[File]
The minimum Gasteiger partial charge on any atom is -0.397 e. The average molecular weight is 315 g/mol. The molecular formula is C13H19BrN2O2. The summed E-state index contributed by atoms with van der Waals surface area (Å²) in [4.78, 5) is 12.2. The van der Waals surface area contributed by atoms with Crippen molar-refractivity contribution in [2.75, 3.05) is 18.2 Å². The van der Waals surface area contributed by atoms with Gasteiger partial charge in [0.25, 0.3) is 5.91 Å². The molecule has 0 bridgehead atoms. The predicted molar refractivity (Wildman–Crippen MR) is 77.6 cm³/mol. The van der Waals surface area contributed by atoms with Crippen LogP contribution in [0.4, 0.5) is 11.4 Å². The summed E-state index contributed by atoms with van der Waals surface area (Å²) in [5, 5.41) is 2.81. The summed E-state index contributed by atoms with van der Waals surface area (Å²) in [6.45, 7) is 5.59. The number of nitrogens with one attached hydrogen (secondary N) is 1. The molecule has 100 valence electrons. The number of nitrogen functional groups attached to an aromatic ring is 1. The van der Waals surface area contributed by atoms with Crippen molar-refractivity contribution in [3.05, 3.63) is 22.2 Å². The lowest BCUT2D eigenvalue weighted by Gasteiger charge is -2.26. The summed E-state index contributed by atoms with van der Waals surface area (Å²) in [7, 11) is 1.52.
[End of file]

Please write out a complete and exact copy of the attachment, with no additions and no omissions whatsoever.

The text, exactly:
The minimum Gasteiger partial charge on any atom is -0.397 e. The average molecular weight is 315 g/mol. The molecular formula is C13H19BrN2O2. The summed E-state index contributed by atoms with van der Waals surface area (Å²) in [4.78, 5) is 12.2. The van der Waals surface area contributed by atoms with Crippen molar-refractivity contribution in [2.75, 3.05) is 18.2 Å². The van der Waals surface area contributed by atoms with Gasteiger partial charge in [0.25, 0.3) is 5.91 Å². The molecule has 0 bridgehead atoms. The predicted molar refractivity (Wildman–Crippen MR) is 77.6 cm³/mol. The van der Waals surface area contributed by atoms with Crippen LogP contribution in [0.4, 0.5) is 11.4 Å². The summed E-state index contributed by atoms with van der Waals surface area (Å²) in [5, 5.41) is 2.81. The summed E-state index contributed by atoms with van der Waals surface area (Å²) in [6.45, 7) is 5.59. The number of nitrogens with one attached hydrogen (secondary N) is 1. The molecule has 100 valence electrons. The number of nitrogen functional groups attached to an aromatic ring is 1. The van der Waals surface area contributed by atoms with Crippen molar-refractivity contribution in [3.05, 3.63) is 22.2 Å². The lowest BCUT2D eigenvalue weighted by Gasteiger charge is -2.26. The summed E-state index contributed by atoms with van der Waals surface area (Å²) in [7, 11) is 1.52.